COI Gazette – 19th August 2016

Renowned Methodist theologian urges development of an ecumenism of ‘gift sharing’


The Revd Dr William Abraham

The Revd Dr William Abraham

In the opening essay in the recently published Bulletin of the Methodist Historical Society of Ireland, a distinguished, Irish-born theologian has expressed reservations about the conventional focus “on reaching convergence and agreement” around divisions of doctrine and practice in ecumenical conversations.

Professor William J. Abraham stated that “the crucial problem [with the convergence and agreement approach] is not just the difficulty of getting agreement among the experts and then securing adoption and reception in the member-Churches. The crucial problem is that it limits the way we want to bring our gifts and graces to the table in the first place”.

Commenting on the debates that continue “around issues of authority and ministry”, Prof. Abraham made reference to “the recent conversations between the Methodist Church in Ireland and the Church of Ireland around the episcopal dimensions of the Presidency of the Methodist Church”.




John and Charles Wesley, together the founders of the Methodist movement which evolved into the Methodist Church and has given rise to many ecclesial offshoots, may be regarded as among the greatest evangelists in Church history – John through his preaching and teaching and organisational ability and Charles through his more than 6,000 hymns.

John was educated at Charterhouse School and Oxford University, being elected a Fellow of Lincoln College at an early age. He became the leader of a Holy Club founded by his brother; it included in its membership George Whitfield, who was to become an evangelist whose fame approached that of the Wesleys, although he differed from them in some aspects of theology. The members of the Club followed a strict rule of life, earning from their fellow students the title of ‘Methodists’ – the name stuck!

The two brothers made a missionary foray into Savannah in the colony of Georgia which, while not as unsuccessful as has sometimes been alleged, was by no means an unqualified success. When they returned, disillusioned, to England, John took up with some Moravian Christians and in 1738 had his ‘Aldersgate experience’ which he recorded in his journal: “In the evening I went very unwillingly to a society in Aldersgate Street, where one was reading Luther’s Preface to the Epistle to the Romans. About a quarter to nine, while he was describing the change which God works in the heart through faith in Christ, I felt my heart strangely warmed. I felt I did trust in Christ, Christ alone for salvation, and an assurance was given me that he had taken away my sins, even mine, and saved me from the law of sin and death.”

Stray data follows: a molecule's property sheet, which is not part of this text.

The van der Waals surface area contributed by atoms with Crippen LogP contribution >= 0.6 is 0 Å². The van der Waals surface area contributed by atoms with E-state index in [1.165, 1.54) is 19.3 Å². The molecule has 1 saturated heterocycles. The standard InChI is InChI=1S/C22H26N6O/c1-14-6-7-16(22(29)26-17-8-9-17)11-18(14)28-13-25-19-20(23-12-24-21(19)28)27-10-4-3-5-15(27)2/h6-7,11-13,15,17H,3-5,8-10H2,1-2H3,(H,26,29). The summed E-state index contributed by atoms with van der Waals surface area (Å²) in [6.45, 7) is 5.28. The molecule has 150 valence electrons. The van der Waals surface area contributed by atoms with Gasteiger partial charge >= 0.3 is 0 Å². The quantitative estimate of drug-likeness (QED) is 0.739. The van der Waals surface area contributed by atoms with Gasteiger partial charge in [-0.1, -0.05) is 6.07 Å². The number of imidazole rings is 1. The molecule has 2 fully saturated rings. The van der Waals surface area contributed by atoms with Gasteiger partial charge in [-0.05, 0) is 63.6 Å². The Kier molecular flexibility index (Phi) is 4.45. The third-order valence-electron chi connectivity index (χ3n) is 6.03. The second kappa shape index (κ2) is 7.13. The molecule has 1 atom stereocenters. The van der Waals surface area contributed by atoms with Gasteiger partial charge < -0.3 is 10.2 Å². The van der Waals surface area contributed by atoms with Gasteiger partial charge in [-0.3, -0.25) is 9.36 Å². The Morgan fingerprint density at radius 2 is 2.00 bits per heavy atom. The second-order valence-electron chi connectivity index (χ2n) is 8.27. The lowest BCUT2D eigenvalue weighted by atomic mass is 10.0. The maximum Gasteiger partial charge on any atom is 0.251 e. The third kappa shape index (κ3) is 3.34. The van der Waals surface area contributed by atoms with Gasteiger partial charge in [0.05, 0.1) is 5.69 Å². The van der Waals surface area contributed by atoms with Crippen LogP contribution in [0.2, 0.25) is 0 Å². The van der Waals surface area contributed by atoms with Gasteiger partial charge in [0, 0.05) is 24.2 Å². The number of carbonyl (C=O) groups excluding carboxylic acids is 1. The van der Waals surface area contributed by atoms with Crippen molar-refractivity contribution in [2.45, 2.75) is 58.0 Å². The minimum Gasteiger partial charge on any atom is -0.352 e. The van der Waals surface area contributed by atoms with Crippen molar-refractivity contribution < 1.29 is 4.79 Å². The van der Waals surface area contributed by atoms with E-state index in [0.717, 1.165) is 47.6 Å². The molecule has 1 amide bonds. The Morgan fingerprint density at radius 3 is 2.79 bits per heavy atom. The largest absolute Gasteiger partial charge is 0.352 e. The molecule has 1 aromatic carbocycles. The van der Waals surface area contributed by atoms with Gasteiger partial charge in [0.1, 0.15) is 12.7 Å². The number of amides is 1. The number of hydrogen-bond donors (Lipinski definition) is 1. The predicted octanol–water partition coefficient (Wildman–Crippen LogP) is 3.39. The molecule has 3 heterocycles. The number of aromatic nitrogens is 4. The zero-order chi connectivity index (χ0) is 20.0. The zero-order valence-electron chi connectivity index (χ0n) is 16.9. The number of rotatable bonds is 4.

Charles had already had a conversion experience and the outcome changed the lives of both men and transformed their ministries as Anglican clergy, both of them believing fervently that the place of the Methodist societies which sprang up from their work of evangelism was firmly within the Church of England.

Field preaching was one of the successful innovations practised by the Wesleys under the influence of George Whitfield, although for health reasons Charles had to give this up. The statistics of John Wesley’s activities are staggering, taking place all over the British Isles and including visits to Ireland. He is said to have travelled over 200,000 miles and to have preached over 40,000 sermons as well as writing thousands of letters. An organisational genius, he established circuit lay preachers and a system of tightly disciplined local gatherings, the members of which nonetheless still retained, until after his death, an Anglican connection. In some cases this was for long afterwards, members often attending their parish churches in the mornings and their own distinctive evangelistic meetings in the evenings, receiving Holy Communion in the Churches of England and Ireland.

Theologically, John emphasised the doctrine of justification by faith alone. However, at the same time, he stressed the importance of holiness of life, believing that a kind of Christian ‘perfection’ could be established where the power of sin and death was overcome. He was an Arminian, believing in the possibility of the salvation of all and differing strongly from Calvinists like Whitfield who restricted this to the predestined ‘elect’.

John, although making much use of extempore prayer and worship, was also deeply devoted to the liturgy of the Church of which he was an ordained member; the rather ‘high’ theology of the Holy Communion which both brothers espoused may be seen in some of the eucharistic hymns written by Charles. Although a break with the Church of England was to some extent made inevitable by John’s action in ordaining people to the ministry himself (as he believed a presbyter had the power to do), he would, one is sure, have been pleased to discover the ministerial rapprochement between the Church of Ireland and the Methodist Church.

This editorial is one in a series of occasional reflections on figures in Church history, following a chronological sequence as they appear.


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